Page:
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Windows 8 : Networking with Other Operating Systems - Mix and Match with Windows and Macs

11/27/2014 8:22:32 PM
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It’s easy enough to plug a couple Windows 8 computers together and call it a network, but real-life networks are seldom so simple, even at home. Networks usually have a mix of operating systems, and Windows often has to be coaxed into getting along with them.

On a real-life LAN with multiple OSs, it’s not enough that computers be capable of coexisting on the same network cable at the same time. They need to actually work with each other, or internetwork, so that users of these various systems can share files and printers. At best, this sharing should occur without anyone even knowing that alternative platforms are involved. Achieving this kind of seamlessness can range from effortless to excruciating.


Save the Heartache—Buy a Network Appliance

One way to avoid most of the hassles of internetworking is to buy a network appliance, also called network-attached storage (NAS): a small server computer that “speaks” all the networking languages you need (UNIX, Macintosh, or whatever). These devices can cost less than $200 and can put terabytes of storage on your network for anyone to access. They tend to be very easy to set up, and a few even provide Internet Connection Sharing, wireless connectivity, an email server, a firewall, and a web server all in the same box. Products for the home and small office are made by Axentra (www.axentra.com), Cisco (www.linksysbycicso.com), D-Link (www.dlink.com), Buffalo Technology (www.buffalotech.com), LG (www.lg.com), and several other companies.

Additionally, Acer, Hewlett-Packard, Niveus, Velocity, and others made NAS devices based on a Microsoft software package called Windows Home Server (WHS). Microsoft has pulled the plug on the WHS product line, but, at the time this was written, there was the potential that Windows Server 2012 Foundation Edition might take its place. If products based on Foundation appear, they have the potential to provide a great backup and file-sharing solution. They “speak” only SMB, but Macs and Linux can use them, too.


If you’re shopping for such a network appliance, be very careful to check what format it uses on its disks and what maximum file size it supports. Some devices support a maximum file size of only 2GB or 4GB, depending on the disk format and internal software used. Such a device might be okay for storing documents and photos, but it will be incapable of storing complete movies and computer backup files, many of which run 6GB in size or more—often way more. Other devices use proprietary networking drivers and/or proprietary disk formats. Personally, I’d only use a NAS device that uses standard file access protocols (SMB, NFS, and so on) and a disk format that can be read by Windows or Linux, so that if the hardware box were to die, I could at least put its hard disk into my desktop computer and extract its contents.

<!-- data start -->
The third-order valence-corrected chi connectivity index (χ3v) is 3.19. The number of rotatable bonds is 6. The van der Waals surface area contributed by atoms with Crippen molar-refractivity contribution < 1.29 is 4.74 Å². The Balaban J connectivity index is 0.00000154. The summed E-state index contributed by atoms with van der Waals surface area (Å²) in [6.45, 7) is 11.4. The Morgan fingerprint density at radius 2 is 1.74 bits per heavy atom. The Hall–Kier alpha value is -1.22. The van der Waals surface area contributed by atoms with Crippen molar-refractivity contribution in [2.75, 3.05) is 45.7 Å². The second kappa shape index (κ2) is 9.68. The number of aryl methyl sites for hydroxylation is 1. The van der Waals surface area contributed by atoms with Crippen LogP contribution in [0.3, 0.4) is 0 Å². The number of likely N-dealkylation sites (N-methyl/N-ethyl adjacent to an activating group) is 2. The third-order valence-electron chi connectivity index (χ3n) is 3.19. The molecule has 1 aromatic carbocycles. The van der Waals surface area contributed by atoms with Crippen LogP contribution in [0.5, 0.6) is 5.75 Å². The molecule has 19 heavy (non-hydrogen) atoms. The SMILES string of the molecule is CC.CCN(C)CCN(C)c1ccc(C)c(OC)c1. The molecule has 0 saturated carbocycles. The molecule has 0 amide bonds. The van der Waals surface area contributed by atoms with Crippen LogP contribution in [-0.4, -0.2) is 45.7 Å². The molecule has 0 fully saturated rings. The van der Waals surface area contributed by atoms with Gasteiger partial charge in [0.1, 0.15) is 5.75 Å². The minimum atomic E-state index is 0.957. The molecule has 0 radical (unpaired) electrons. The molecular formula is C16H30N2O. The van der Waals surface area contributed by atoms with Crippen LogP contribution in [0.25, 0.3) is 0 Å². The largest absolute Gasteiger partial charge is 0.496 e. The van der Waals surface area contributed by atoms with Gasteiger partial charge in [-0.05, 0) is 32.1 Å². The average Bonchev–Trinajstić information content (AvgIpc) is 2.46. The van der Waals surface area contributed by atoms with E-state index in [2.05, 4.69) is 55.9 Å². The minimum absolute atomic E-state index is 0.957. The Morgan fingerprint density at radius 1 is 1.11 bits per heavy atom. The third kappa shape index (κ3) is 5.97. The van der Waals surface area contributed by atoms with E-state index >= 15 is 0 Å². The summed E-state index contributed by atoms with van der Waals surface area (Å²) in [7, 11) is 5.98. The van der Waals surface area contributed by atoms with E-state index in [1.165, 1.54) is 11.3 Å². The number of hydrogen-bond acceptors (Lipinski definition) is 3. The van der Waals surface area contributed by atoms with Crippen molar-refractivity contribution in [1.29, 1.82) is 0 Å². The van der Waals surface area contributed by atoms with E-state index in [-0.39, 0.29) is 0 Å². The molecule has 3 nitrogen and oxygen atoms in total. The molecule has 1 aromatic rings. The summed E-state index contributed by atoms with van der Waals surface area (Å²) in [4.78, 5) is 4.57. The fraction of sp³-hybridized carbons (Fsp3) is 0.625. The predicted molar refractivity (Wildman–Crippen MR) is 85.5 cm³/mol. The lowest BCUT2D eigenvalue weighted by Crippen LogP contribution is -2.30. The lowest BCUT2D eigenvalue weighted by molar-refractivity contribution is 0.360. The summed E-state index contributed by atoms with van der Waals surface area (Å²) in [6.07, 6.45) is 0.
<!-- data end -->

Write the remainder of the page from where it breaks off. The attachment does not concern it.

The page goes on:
If a network appliance isn’t in the cards, you need to get your computers to interoperate directly.

Windows 8 and 7 have some networking features that weren’t in older versions, and some features have been removed. With respect to internetworking, this list provides a summary of the most significant changes since Windows Vista and XP:

• Windows 8 and 7 behave differently from previous versions of Windows when Password Protected Sharing is turned off.

• The NetBEUI network protocol is not available under Windows 8 and 7. This could impact you if your network includes computers running Windows XP, or—heaven forbid—earlier versions.

• The Link Level Discovery Protocol (LLDP) is relatively new to Windows. LLDP lets Windows eke out a map of the connections between your computers and the other hardware on your network. LLDP support is available for Windows XP via a download, and is included in all the more recent versions. It’s also in Server 2003 and later Server editions. Connections to computers running older versions of Windows will not be diagrammed on the network map. Computers running Linux and Mac OS X won’t appear, either, unless you add a third-party program such as Open LLDP (at http://openlldp.sourceforge.net). Some commercial network-mapping applications (such as LANsurveyor at www.solarwinds.com) also have a Mac LLDP responder.

• Microsoft no longer provides out-of-the-box support for Novell NetWare (a corporate networking system). Novell Corporation has a NetWare client that works on Windows 8.

However, although some things change, other things stay the same. You probably won’t be surprised to learn that the Network Browser service (the relatively obscure software component responsible for collecting the list of names of the computers on your network, the list upon which the old Network Neighborhood display was based) is still present—and still works only when it feels like it.

 
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